NASA’s Fire Protection Working Group has been around for years, but it recently held its first formal meeting. From June 25-27, representatives from all 10 NASA centers met at Kennedy Space Center (KSC) to discuss fire protection requirements.
“We’ve been meeting informally for a long time and it’s always been effective, but the formality of this year’s meeting really elevated it,” commented Jerry Piasecki, acting director of the Technical Excellence Office (TEO) at the NASA Safety Center (NSC) and active member of the group. “A lot of members have been commenting on how valuable our latest meeting was.”
At this year’s meeting, the group discussed common fire protection issues seen at the centers as well as changes to NASA Standard 8719.11, Safety Standard for Fire Protection. The group examined the standard section by section and took formal votes on all recommended changes. One major goal of the review was to condense the standard by removing all redundancies; this included removing requirements covered in other standards, such as those by the Occupational Safety and Health Administration (OSHA).
Members Attending Daily Sessions
Members paid special attention to the section on Authority Having Jurisdiction (AHJ) qualifications. Previously, the language was vague and failed to outline any specific requirements for people holding this position. The group decided that it would be beneficial to update the standard to incorporate a minimum set of qualifications for AHJs.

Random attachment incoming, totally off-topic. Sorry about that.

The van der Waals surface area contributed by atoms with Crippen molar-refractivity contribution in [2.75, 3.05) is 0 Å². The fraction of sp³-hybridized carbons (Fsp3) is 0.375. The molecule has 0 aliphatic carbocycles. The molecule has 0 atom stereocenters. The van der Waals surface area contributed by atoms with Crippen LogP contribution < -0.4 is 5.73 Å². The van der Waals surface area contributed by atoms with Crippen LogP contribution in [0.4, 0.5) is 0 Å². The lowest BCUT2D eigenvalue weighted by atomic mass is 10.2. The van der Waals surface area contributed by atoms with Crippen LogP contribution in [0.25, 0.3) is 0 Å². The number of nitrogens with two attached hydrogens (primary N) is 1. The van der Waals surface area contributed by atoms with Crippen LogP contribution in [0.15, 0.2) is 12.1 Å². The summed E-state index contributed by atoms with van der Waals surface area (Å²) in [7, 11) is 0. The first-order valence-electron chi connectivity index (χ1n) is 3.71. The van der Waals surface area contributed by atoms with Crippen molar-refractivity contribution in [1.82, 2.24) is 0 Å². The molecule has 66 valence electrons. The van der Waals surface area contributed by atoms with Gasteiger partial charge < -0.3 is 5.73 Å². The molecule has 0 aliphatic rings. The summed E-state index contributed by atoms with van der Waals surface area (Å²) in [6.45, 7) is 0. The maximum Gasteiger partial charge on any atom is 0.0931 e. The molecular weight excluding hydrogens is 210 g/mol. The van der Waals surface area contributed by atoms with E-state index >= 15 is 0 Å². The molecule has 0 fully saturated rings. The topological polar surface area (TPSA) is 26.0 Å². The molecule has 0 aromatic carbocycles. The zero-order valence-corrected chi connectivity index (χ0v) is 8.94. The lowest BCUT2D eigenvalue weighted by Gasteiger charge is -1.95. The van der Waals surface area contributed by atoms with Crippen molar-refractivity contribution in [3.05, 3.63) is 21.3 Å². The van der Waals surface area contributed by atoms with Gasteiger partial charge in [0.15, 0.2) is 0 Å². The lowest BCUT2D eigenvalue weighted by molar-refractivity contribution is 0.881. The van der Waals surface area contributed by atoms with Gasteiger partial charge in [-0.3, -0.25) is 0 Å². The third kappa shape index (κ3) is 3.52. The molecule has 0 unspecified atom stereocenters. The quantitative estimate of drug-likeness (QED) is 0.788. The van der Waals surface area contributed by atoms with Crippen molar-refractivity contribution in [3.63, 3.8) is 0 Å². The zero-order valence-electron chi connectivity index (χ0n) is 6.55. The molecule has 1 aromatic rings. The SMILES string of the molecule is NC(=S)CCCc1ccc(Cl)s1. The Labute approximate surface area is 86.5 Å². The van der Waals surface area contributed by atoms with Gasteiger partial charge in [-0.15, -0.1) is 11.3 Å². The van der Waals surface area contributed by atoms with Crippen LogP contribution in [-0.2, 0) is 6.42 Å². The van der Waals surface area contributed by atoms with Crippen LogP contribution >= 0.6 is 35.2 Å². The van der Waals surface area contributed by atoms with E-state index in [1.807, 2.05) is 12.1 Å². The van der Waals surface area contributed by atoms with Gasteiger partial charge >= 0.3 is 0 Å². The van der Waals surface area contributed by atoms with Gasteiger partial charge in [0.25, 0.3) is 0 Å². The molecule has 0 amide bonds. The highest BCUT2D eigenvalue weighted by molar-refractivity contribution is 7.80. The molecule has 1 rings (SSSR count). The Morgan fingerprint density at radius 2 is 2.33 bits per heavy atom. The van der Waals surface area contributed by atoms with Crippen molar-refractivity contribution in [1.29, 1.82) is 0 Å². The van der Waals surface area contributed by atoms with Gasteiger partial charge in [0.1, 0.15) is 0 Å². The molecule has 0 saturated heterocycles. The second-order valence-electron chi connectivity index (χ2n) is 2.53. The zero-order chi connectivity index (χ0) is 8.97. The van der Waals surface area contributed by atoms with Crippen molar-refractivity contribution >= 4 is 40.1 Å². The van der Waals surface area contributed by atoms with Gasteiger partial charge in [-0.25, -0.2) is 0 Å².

In order to determine the qualifications, members identified all the competencies needed to do the job. Then, they looked at existing certifications and considered years of on-the-job experience. The result was a tiered set of minimum requirements, with each level combining experience, certifications and other qualifications. Currently, the group is advocating for funding to support continued education for AHJs that will not only help them meet the requirements, but also keep each member up-to-date on the latest available information.
The group continues to meet virtually to hammer out the details of the proposed changes, which it plans to submit to NODIS this October.
The Fire Protection Coordinators Group, the working group’s informal predecessor, was formed more than 15 years ago to foster community building and collaboration. NASA's new Fire Protection Working Group — chaired by Gerry Schumann, institutional safety program manager at NASA Headquarters’ Office of Safety and Mission Assurance (OSMA) — works with Institutional, Facility and Operational (IFO) safety auditors to evaluate and address common audit findings, and to consult on their causes and potential solutions.
NASA's Fire Protection Working Group